Truman’s “having found it” statement echoes today in common reactions to the latest advances in military technology, like the electronic Hoovering done by the National Security Agency and other agencies, or the drones that execute presumed terrorist enemies (and sometimes others). Most of us feel nervously helpless before the “march of technology” that produces these things, as if they emerge almost without anyone willing them into being — as if they are more “found” than made. The invisibility and relative bloodlessness of recent weapons make it even easier to shrug our shoulders than it was for Americans to learn of the atomic bomb, whose mushroom cloud and death toll were inescapable. We know better, of course, just as Truman did: highly purposeful people and organizations (not just in the United States) make these things work now, just as they made the atomic bomb work. But now the fruits of their efforts are so invisible and so defended by the claims of national safety that we hardly know what to say. We surrender to technological determinism — if it can be made, it will be, and if it is, it will be used.
Never mind that, as Coffey shows, “we” have contemplated all sorts of weapons without making them (bat bombs!), and made all sorts of weapons without using them (gas and bacteriological weapons after World War I), or used them briefly and then withheld them (nuclear weapons). It turns out that “having found” a weapon, “we have” not always “used it.” Never mind, too, that sometimes the march of technology almost halts. The Air Force’s B-52 was designed in the 1940s, first flown in 1952, and featured in films like Stanley Kubrick’s 1964 Dr. Strangelove or: How I Learned to Stop Worrying and Love the Bomb. (Slim Pickens famously rides an H-bomb down from the bomb bay of a B-52.) But it still flies, and it may remain in service into the 2040s. To be sure, it flies in vastly reduced numbers, and it’s been gutted and refitted to meet current operational needs. But this would be like a warship built in the 1880s still serving in World War II. The march of technology is inexorable, except when it isn’t.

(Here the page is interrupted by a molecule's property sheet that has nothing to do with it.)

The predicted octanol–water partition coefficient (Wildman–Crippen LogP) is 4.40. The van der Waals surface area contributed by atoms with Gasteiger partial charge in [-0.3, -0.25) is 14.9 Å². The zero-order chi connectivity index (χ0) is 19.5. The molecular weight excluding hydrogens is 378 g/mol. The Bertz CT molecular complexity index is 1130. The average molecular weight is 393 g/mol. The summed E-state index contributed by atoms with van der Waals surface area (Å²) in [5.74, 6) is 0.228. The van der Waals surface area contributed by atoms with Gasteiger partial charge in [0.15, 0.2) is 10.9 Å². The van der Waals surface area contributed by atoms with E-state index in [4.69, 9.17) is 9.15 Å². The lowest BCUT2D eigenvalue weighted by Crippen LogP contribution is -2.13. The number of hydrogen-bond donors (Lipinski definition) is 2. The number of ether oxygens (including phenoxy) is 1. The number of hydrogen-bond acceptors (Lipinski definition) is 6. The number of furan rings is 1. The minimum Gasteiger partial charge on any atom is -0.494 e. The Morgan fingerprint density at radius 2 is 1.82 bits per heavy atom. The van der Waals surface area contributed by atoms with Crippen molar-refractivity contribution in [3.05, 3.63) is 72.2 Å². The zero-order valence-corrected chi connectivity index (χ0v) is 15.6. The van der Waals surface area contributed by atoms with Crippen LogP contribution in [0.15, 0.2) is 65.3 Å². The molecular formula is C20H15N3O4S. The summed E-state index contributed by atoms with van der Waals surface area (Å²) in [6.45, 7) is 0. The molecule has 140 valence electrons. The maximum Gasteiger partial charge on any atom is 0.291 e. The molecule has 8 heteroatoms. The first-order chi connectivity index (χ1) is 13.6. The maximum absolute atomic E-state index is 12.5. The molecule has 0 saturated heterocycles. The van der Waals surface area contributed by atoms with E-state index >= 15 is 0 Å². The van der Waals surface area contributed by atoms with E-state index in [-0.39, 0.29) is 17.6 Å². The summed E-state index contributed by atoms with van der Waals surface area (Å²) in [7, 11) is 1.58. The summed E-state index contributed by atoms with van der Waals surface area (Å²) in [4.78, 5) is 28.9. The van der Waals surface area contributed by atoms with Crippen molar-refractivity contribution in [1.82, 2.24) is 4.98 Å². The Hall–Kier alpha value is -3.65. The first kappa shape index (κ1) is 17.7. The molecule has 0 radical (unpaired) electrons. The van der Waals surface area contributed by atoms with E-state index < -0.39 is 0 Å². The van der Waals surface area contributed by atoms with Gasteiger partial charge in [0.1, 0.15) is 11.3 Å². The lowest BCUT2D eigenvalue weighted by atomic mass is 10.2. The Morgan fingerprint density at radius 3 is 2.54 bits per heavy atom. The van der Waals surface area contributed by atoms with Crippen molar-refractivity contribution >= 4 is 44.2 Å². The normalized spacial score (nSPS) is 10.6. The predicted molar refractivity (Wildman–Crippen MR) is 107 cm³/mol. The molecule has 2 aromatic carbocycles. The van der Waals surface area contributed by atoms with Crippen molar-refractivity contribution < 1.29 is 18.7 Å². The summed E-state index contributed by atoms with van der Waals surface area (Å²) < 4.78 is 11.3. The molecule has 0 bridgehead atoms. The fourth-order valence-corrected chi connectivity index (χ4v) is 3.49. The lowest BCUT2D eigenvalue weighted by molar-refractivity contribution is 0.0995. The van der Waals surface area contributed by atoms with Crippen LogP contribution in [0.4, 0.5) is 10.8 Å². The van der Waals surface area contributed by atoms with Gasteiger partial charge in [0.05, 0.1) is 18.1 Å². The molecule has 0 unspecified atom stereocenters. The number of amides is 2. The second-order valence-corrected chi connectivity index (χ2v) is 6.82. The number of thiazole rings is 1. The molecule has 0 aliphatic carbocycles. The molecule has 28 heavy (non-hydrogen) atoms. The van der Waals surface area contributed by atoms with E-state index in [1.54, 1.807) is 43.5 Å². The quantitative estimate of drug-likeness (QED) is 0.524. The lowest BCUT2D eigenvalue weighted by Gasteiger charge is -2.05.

Which may bring a certain mordant relief to readers of this book. Compared to all the destruction unleashed in 20th-century wars, our age appears almost benign. Electronic surveillance is dangerous to law and liberty, but it does not slaughter hundreds of thousands. (Its defenders would say it prevents such slaughter.) Drones kill a few here, dozens there, perhaps hundreds on occasion, but yield no mushroom clouds with masses of people frying under them. Terrorist attacks are frightening and deadly, but one robust battle in World War I or World War II killed far more than all those attacks (so far) combined. Of course, if a nuclear weapon was lashed to a big drone — it would be easy to do, merely mimicking the thousands of nuclear weapons long ago lashed to intercontinental rockets — it would be a different story.
Near the end of Sidney Lumet’s 1964 movie Fail Safe — a film that can still scare my students — the U.S. president (Henry Fonda) is on the phone with his Soviet counterpart when an American nuclear attack on Moscow, the outcome of a computer glitch and a rogue officer’s action, starts to unfold. To avert all-out nuclear war, the president has decided to unleash a similar U.S. attack on New York City to prove that the attack on Moscow was unintended. “We put it there, Mr. Chairman,” the agonized president says of the hair-trigger system of destruction each has, “and we’re not helpless. What we put between us, we can remove.” Wrenched out of the film, those words can sound trite. But since then, nations and leaders have only acted haltingly on their message. Readers of American Arsenal will be sharply reminded why they should do more, and why we should push them to do so. “The next arms race has only just begun,” Coffey ends his account.
Quoted in Michael S. Sherry, The Rise of American Air Power: The Creation of Armageddon (New Haven 1987), 290.